Originally Posted by robogobo
The only mistake apple made was to discontinue support for fcp7. Bad idea. So if they bring that back, problem solved. Major redesigns and overhauls need time to iron out the kinks and get up to speed. Most pros don't adopt a new release until it's proven in the field. This is certainly true of major studios. The majority of people who are trying fcpx and complaining about it are semi pro and amateurs. That doesn't make the problems less significant, but this is how it always goes. Give it a few months and all will be fine in movie land.
Do you actually work in "movie land"? Do you understand that it's only semi pros and amateurs who finish projects alone, in one machine? Everyone else collaborates, using tools FCS had that don't exist in FCP X. Major studios, as you put it, will never use it. Not because it's bad, but because it's useless. It has no way to engage with anything else people are doing, and is therefore no use.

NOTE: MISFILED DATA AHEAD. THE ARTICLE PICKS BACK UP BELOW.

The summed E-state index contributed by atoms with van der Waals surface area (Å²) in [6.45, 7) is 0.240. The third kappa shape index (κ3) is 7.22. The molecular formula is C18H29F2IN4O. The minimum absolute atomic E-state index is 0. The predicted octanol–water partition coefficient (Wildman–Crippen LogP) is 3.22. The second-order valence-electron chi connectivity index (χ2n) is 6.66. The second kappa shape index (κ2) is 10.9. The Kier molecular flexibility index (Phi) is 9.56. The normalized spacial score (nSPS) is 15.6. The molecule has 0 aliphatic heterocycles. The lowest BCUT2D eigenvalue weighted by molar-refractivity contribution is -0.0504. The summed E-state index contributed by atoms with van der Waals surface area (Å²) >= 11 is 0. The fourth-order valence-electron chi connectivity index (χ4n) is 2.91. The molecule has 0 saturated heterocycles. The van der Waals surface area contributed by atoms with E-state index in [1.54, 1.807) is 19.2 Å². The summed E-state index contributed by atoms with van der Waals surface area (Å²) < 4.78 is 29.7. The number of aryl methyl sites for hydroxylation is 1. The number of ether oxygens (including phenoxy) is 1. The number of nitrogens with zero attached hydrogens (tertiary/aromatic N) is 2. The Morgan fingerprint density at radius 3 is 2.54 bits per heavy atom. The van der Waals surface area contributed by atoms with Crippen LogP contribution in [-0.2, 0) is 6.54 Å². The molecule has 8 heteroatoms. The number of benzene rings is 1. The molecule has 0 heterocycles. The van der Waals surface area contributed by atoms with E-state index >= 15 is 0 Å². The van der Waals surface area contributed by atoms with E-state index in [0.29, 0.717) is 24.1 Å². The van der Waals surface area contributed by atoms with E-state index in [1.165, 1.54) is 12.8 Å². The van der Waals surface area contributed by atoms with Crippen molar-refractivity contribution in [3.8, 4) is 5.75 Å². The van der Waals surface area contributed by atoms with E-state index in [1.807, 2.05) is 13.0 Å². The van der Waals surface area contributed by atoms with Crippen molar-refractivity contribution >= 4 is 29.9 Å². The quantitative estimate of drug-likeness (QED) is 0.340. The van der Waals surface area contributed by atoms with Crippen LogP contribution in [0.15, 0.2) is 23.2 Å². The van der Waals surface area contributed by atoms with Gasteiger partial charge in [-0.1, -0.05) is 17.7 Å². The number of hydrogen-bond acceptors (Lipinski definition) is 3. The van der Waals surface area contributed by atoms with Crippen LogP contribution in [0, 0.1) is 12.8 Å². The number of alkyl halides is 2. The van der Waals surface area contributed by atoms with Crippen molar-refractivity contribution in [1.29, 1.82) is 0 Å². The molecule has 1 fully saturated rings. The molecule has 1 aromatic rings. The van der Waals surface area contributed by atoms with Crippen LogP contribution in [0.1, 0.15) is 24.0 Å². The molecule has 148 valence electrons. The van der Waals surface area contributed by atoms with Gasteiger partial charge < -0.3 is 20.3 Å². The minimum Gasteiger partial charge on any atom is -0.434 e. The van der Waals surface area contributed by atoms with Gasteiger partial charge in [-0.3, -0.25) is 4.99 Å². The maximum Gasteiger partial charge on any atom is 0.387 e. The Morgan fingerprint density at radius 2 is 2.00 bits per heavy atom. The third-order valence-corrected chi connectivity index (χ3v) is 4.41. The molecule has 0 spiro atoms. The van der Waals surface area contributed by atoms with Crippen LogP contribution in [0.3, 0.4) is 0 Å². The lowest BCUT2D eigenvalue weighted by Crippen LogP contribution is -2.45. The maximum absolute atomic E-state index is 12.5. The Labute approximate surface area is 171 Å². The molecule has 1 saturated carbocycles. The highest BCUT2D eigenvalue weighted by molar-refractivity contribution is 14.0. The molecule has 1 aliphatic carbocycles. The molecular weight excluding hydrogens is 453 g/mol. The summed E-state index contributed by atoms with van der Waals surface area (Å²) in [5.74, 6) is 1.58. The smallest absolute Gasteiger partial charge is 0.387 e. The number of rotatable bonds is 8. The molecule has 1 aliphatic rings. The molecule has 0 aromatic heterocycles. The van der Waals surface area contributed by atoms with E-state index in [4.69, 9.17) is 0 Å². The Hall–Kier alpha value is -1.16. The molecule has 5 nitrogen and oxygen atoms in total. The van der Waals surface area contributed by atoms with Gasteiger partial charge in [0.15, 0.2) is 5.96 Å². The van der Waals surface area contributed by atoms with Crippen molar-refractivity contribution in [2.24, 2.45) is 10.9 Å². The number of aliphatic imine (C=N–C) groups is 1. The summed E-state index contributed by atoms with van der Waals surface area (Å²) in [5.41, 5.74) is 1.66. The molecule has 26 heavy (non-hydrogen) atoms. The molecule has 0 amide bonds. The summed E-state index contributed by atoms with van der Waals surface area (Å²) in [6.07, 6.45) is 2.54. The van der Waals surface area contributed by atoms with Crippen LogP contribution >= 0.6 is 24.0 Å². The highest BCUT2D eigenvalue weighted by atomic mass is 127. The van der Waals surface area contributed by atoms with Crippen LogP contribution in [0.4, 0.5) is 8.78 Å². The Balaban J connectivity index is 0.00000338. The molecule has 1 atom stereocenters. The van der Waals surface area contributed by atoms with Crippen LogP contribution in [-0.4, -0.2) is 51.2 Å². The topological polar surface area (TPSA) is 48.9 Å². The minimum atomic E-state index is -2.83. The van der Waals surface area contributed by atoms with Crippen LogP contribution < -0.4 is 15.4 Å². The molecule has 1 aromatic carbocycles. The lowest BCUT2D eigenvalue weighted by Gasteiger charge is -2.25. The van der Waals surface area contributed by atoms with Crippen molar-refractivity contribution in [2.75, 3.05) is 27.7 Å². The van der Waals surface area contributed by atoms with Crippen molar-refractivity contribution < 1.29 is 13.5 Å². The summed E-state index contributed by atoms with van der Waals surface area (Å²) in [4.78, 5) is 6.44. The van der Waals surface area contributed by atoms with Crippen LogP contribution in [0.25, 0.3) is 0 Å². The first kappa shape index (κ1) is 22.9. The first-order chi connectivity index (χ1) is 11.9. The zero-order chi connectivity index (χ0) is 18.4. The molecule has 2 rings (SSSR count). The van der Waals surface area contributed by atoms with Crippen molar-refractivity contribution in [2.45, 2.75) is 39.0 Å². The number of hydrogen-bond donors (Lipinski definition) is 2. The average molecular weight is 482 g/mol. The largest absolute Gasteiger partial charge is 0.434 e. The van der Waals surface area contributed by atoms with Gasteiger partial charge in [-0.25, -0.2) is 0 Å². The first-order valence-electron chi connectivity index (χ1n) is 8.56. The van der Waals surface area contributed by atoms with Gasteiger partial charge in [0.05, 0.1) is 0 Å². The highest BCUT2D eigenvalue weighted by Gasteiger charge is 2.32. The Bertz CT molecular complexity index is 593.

I'm amazed how many rank amateurs are offering advice to people who actually do this as their day job, regurgitating the line about how slack we are to expect to upgrade mid-project, and how unprofessional that is.
The real pros bought this, still own it, will try it on small projects as we did today (like making a DVD screener lol) but want to see a path forward that includes the stuff we've done over the past 12 years in FCP. Few jobs just begin, on day 0, and end neatly. There are many reasons to need backwards compatibility on projects, and only idiots see our work as being about starting and finishing "a movie" on one machine, as a self-contained exercise. In "movie land" that simply isn't how it works.
Any Avid editor can work with any Avid project ever made since 1992. Not always the media, but the edit, which has always lived as metadata (no, Apple didn't invent the term). Apple sees no need for that, and they're wrong. Wrong.